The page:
Black History Of Journalism

Angry White Mobs Destroyed Black Offices

From+Markus+Winkler%2F+Unsplash

From Markus Winkler/ Unsplash

Deontae Roach, Reporter | Writer | Editor

 

Cihak and Zima, Ida B. Wells-Barnett, ca. 1893-1894. University of Chicago Library, Special Collections Research Center

 

“Did you know?”

“Did you know that there’s a long and rich history of Black Journalism in this country, but there are about 25 Black owned papers from the late eighteen and early nineteen hundreds that have no remaining copies and did you know that the reason for that is usually because the newspaper offices were destroyed by angry white mobs? Did you know? Did you know?” asked repeatedly by Amber Ruffin on her late night show, The Amber Ruffin Show.

 

 

 

 

 

Stepping Into History

To evaluate more on the topic, I’d like to discuss on the topic of a specific person who actually experienced this in the history of Journalism. Ida B, Wells- Barnett. Approximately 130 years ago,  In May, 1982, a large white mob attacked and destroyed Black Journalist Ida B. Wells newspaper office. They even threatened to cause serious bodily harm to the 30-year-old woman if she returned to Memphis, Tennessee from Philadelphia.

Ms. Wells was also a local school teacher, editor, and co-owner of The Free Speech and Headlight newspaper. A few months prior to the burning of her office, three African-American men were lynched in Memphis. Their deaths inspired local journalist and activist Ms. Wells to examine the frequency of such unjust crimes.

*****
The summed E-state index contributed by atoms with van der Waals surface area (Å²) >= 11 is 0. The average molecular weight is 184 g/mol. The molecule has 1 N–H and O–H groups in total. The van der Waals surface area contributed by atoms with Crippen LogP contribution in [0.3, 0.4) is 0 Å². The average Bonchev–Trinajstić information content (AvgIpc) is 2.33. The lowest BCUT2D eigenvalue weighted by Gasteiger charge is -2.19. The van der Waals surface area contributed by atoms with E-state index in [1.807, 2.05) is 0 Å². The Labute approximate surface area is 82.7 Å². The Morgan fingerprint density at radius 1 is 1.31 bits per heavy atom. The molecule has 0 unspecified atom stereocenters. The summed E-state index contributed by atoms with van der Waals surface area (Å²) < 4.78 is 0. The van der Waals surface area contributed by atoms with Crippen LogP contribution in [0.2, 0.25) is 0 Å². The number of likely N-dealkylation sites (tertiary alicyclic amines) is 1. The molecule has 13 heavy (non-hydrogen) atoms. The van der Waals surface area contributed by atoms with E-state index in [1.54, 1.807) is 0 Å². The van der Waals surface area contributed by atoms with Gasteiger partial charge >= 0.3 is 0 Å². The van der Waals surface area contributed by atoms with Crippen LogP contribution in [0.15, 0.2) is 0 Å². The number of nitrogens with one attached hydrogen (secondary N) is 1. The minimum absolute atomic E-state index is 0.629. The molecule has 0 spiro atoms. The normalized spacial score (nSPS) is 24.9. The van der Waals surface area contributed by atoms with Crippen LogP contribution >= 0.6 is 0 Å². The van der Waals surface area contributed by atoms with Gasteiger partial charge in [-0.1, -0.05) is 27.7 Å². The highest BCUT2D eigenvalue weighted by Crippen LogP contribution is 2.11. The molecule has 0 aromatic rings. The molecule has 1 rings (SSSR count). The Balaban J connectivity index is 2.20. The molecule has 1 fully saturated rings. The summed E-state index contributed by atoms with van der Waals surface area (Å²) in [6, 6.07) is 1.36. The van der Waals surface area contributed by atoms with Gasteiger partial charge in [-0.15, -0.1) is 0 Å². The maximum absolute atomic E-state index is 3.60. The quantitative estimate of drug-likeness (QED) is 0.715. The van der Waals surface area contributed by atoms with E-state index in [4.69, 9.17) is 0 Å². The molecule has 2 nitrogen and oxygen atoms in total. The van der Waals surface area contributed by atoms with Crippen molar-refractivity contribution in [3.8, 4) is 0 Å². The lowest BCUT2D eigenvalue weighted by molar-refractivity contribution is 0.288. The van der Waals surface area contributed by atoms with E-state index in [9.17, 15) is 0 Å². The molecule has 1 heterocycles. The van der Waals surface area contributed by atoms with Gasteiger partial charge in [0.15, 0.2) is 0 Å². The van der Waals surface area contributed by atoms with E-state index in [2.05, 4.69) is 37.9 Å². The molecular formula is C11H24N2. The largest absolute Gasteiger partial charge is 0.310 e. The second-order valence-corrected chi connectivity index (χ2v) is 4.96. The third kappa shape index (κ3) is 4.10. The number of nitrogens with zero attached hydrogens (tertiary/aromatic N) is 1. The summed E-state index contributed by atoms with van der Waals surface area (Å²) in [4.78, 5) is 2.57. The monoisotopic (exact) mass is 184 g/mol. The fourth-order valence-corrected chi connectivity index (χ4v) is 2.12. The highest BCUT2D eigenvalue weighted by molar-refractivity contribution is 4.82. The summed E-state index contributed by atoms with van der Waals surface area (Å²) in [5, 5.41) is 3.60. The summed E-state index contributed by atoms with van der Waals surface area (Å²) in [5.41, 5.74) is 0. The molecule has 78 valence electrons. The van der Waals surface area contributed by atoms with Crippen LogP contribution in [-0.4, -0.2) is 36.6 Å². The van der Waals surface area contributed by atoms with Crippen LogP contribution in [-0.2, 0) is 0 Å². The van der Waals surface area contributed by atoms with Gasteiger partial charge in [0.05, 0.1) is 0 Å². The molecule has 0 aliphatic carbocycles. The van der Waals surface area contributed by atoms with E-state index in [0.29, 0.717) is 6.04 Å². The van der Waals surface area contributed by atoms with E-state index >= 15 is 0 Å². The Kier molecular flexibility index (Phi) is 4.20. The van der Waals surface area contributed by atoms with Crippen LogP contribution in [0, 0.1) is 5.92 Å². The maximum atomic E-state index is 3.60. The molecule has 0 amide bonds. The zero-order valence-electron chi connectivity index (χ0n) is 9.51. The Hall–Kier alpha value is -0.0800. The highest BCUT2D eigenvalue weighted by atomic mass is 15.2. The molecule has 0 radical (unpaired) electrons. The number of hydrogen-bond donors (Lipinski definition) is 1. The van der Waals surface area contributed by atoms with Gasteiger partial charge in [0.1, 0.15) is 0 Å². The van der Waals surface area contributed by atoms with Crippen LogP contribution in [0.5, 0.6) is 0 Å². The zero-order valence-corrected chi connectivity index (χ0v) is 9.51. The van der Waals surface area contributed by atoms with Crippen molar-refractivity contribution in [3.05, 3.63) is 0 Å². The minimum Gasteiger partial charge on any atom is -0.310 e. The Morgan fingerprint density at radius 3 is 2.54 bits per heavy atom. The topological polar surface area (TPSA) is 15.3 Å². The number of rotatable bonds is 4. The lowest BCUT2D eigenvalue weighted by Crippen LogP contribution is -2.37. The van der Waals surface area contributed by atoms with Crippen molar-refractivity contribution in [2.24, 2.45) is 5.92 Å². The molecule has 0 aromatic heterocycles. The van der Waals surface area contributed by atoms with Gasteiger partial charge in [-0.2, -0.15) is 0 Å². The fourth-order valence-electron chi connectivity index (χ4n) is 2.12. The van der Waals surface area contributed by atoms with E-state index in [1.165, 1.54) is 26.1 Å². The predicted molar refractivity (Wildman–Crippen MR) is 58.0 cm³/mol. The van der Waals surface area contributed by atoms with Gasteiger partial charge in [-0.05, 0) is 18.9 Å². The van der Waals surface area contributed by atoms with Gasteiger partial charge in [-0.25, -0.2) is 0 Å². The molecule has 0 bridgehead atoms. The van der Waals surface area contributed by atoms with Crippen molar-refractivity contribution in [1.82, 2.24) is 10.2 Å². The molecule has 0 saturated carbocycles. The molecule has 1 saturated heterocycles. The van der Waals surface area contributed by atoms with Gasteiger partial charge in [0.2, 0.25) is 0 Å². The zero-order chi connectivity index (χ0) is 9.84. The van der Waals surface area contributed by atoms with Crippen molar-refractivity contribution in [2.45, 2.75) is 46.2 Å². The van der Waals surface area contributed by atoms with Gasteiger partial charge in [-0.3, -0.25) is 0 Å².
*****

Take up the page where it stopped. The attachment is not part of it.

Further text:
In her findings, she discovered that many African-American victims of lynching were killed due to minor offenses, such as failing to pay debts, public drunkenness, engaging in consensual romance, or challenging white economic dominance. This was the truth, but from the point of view of the public, this was covered up with the deception that those actions were the “white manhood’s appropriate response to the rape of white women by Black men.”

Ms. Wells sought to rewrite this narrative. “Nobody in this section of the country,” she wrote, “believes the old threadbare lie that Negro men rape white women.” The white newspapers in Memphis denounced the editorial by the black reporter, calling her a “Black scoundrel”. While away in Philadelphia, large white mobs burned her establishment and sent threatening messages to her with violence if she ever returned to the city.

A grove on the Memorial site is named in her honor. Located in Alabama.

She moved to Chicago and remained a prominent activist against racial injustice. Throughout her life, she challenged racial terror and ensured that history would not be lost. Her work is the basis for a report released by the EJI report, Lynching in America.